I think it is significant that the first Sandman issues collected in a TPB were not the first ones but #8 (the first appearance of Death) to #16. As an introduction to a new reader, they were far superior, and that was how I got hooked. Later when I got round to reading the first issues it was easy to understand why that decision was made.

    (I had a similar experience with Babylon 5 where I watched the pilot and though it was meh. It wasn’t until I chanced on a random episode later in the first season that I got hooked.)

  10. My first introduction to Gaiman was the Doll’s House collection — I had started working in a local book & comic store (Shinder’s, much lamented) shortly before it was published. Actually tracking down the first 7 issues of the series was challenging (and expensive) until they finally put together the Preludes & Nocturnes collection.

  11. @Soon Lee: The kid’s mom made the mistake* of handing the kid the three-book box instead of book 2. The kid stopped at torture diner and hasn’t been back since.

    *A highly unusual mistake on her part, which I can only blame on her not having enough time to re-read books, which is as much my fault as anyone’s.

  12. My first encounter with Neil Gaiman was when I moderated a book discussion on Neverwhere back on CompuServe in 2009. After the several-weeks discussion, we had a live online question-and-answer session with Gaiman. Because everything (with rare exceptions) was dial-up in those days, I emailed him my personal phone number to use in case he had connection problems so I could perhaps troubleshoot. After the discussion ended, the phone rang and I heard a gentleman with a middle-of-the-Atlantic accent (not quite English; not quite American) ask for me. It was Gaiman, calling to thank me for the book discussion and the question-and-answer session.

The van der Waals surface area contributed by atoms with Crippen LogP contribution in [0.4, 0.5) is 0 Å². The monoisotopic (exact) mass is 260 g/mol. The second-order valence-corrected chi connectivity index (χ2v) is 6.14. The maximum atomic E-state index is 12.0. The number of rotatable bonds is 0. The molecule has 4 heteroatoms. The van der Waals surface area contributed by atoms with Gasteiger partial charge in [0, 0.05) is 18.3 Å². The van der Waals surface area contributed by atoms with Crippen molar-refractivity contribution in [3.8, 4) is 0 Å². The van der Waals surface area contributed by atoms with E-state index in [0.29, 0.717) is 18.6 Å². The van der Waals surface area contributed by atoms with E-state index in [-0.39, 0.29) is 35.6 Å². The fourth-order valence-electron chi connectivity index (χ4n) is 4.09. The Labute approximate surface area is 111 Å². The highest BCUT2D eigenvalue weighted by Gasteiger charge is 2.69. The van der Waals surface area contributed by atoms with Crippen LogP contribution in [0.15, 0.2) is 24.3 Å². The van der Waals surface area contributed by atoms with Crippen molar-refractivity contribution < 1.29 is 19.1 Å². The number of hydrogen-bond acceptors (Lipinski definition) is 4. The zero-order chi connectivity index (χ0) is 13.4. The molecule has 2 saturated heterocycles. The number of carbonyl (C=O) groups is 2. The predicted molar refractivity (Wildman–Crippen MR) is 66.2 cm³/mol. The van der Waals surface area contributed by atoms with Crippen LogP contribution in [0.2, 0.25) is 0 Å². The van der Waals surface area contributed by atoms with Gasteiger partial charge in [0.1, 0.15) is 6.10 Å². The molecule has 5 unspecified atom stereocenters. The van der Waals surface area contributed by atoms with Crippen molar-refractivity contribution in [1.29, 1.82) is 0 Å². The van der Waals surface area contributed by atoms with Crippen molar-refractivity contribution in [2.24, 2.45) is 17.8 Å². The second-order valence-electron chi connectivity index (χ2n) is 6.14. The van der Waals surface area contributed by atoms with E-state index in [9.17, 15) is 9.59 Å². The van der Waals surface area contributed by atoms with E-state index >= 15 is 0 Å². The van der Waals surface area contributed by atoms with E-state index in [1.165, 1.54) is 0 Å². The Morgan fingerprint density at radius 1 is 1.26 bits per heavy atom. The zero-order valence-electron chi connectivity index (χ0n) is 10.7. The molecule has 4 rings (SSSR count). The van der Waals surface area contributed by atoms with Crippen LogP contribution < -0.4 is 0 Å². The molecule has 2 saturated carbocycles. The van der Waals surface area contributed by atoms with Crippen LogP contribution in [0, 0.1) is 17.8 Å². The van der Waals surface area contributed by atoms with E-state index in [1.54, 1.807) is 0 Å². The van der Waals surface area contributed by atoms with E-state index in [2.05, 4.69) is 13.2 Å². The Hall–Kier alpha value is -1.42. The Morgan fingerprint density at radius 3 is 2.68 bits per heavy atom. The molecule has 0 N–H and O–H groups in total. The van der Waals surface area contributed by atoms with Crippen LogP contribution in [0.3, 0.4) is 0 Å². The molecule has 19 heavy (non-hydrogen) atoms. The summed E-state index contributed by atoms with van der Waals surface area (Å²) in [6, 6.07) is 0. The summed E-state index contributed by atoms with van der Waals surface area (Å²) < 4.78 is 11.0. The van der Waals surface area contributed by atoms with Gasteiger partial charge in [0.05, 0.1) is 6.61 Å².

I will always be impressed by what an absolutely gracious gentleman he is. He didn’t need to make that call; I certainly wasn’t expecting it.

    Cassy

  13. (10) sorry to be pedantic, but the Japanese order (surname first, personal name last) would be Kamiya Y?. I don’t know the artist and since he is Brazilian he may well give his name in the Portuguese order, so Y? Kamiya would be fine. It’s just not the Japanese word order.

  14. I have a very strange two(?)-degrees-of-separation connection to Gaiman, in that one of the members of my roller derby league, when I first joined, was also a master beekeeper, whom Gaiman called on at one time for advice in, I think it was, saving his hive’s queen. Or something like that. I didn’t get all the details. She told me about because she knew I was a fan. She was too, of course.

    She has the most fantastic blown-up photorealistic tattoo of a bee on her shoulder.

    (She moved out of state not long after I joined the league, and while I was still very much a beginner, so I didn’t get a chance to skate with her in an actual game or scrimmage. I regret that.)